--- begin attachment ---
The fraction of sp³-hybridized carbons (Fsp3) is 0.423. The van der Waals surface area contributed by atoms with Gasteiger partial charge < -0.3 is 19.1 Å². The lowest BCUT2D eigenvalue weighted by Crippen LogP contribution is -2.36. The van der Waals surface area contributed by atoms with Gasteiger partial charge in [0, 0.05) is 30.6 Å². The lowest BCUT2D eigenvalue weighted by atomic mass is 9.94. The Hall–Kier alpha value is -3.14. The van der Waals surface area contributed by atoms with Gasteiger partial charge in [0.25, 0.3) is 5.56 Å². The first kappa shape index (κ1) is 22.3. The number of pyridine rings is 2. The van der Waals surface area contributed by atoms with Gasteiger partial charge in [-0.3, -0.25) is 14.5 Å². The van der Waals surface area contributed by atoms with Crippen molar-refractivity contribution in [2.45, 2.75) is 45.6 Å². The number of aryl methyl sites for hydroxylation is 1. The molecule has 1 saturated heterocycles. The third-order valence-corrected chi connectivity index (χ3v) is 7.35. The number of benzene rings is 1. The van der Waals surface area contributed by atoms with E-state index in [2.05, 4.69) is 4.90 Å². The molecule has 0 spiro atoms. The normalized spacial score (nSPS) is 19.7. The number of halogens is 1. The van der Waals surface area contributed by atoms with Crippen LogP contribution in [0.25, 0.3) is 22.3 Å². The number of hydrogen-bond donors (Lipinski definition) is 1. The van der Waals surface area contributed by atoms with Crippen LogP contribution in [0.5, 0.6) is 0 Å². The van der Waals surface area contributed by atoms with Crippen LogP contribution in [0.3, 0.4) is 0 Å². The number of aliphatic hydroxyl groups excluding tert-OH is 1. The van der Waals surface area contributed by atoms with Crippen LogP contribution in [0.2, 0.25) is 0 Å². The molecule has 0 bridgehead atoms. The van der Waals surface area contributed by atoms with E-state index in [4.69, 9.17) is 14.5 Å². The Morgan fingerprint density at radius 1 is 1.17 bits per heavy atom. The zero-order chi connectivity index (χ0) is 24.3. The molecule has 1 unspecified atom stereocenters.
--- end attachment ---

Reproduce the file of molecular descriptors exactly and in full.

The fraction of sp³-hybridized carbons (Fsp3) is 0.423. The van der Waals surface area contributed by atoms with Gasteiger partial charge < -0.3 is 19.1 Å². The lowest BCUT2D eigenvalue weighted by Crippen LogP contribution is -2.36. The van der Waals surface area contributed by atoms with Gasteiger partial charge in [0, 0.05) is 30.6 Å². The lowest BCUT2D eigenvalue weighted by atomic mass is 9.94. The Hall–Kier alpha value is -3.14. The van der Waals surface area contributed by atoms with Gasteiger partial charge in [0.25, 0.3) is 5.56 Å². The first kappa shape index (κ1) is 22.3. The number of pyridine rings is 2. The van der Waals surface area contributed by atoms with Gasteiger partial charge in [-0.3, -0.25) is 14.5 Å². The van der Waals surface area contributed by atoms with Crippen molar-refractivity contribution in [2.45, 2.75) is 45.6 Å². The number of aryl methyl sites for hydroxylation is 1. The molecule has 1 saturated heterocycles. The third-order valence-corrected chi connectivity index (χ3v) is 7.35. The number of benzene rings is 1. The van der Waals surface area contributed by atoms with E-state index in [2.05, 4.69) is 4.90 Å². The molecule has 0 spiro atoms. The normalized spacial score (nSPS) is 19.7. The number of halogens is 1. The van der Waals surface area contributed by atoms with Crippen LogP contribution in [0.25, 0.3) is 22.3 Å². The number of hydrogen-bond donors (Lipinski definition) is 1. The van der Waals surface area contributed by atoms with Crippen LogP contribution in [0.5, 0.6) is 0 Å². The van der Waals surface area contributed by atoms with Crippen LogP contribution in [0.3, 0.4) is 0 Å². The number of aliphatic hydroxyl groups excluding tert-OH is 1. The van der Waals surface area contributed by atoms with Crippen LogP contribution in [0.2, 0.25) is 0 Å². The molecule has 0 bridgehead atoms. The van der Waals surface area contributed by atoms with E-state index in [4.69, 9.17) is 14.5 Å². The Morgan fingerprint density at radius 1 is 1.17 bits per heavy atom. The zero-order chi connectivity index (χ0) is 24.3. The molecule has 1 unspecified atom stereocenters.